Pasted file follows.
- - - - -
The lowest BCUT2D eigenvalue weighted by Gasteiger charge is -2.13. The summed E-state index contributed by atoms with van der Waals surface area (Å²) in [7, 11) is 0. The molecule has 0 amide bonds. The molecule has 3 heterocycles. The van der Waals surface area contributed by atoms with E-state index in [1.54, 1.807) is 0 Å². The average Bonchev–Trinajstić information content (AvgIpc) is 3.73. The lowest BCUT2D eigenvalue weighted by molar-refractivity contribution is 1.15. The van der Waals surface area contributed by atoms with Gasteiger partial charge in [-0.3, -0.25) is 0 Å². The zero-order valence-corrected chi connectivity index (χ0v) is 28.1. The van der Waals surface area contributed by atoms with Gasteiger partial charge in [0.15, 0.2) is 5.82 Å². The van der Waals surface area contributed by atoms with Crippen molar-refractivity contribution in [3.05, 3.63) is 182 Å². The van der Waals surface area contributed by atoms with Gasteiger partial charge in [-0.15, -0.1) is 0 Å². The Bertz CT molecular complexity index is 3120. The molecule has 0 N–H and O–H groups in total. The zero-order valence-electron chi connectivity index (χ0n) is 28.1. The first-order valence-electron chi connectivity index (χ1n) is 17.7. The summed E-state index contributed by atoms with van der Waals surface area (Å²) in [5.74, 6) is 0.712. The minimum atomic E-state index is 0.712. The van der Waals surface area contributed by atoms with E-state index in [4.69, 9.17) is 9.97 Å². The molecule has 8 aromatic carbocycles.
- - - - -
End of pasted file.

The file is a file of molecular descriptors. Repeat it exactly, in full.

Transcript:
The lowest BCUT2D eigenvalue weighted by Gasteiger charge is -2.13. The summed E-state index contributed by atoms with van der Waals surface area (Å²) in [7, 11) is 0. The molecule has 0 amide bonds. The molecule has 3 heterocycles. The van der Waals surface area contributed by atoms with E-state index in [1.54, 1.807) is 0 Å². The average Bonchev–Trinajstić information content (AvgIpc) is 3.73. The lowest BCUT2D eigenvalue weighted by molar-refractivity contribution is 1.15. The van der Waals surface area contributed by atoms with Gasteiger partial charge in [-0.3, -0.25) is 0 Å². The zero-order valence-corrected chi connectivity index (χ0v) is 28.1. The van der Waals surface area contributed by atoms with Gasteiger partial charge in [0.15, 0.2) is 5.82 Å². The van der Waals surface area contributed by atoms with Crippen molar-refractivity contribution in [3.05, 3.63) is 182 Å². The van der Waals surface area contributed by atoms with Gasteiger partial charge in [-0.15, -0.1) is 0 Å². The Bertz CT molecular complexity index is 3120. The molecule has 0 N–H and O–H groups in total. The zero-order valence-electron chi connectivity index (χ0n) is 28.1. The first-order valence-electron chi connectivity index (χ1n) is 17.7. The summed E-state index contributed by atoms with van der Waals surface area (Å²) in [5.74, 6) is 0.712. The minimum atomic E-state index is 0.712. The van der Waals surface area contributed by atoms with E-state index in [4.69, 9.17) is 9.97 Å². The molecule has 8 aromatic carbocycles.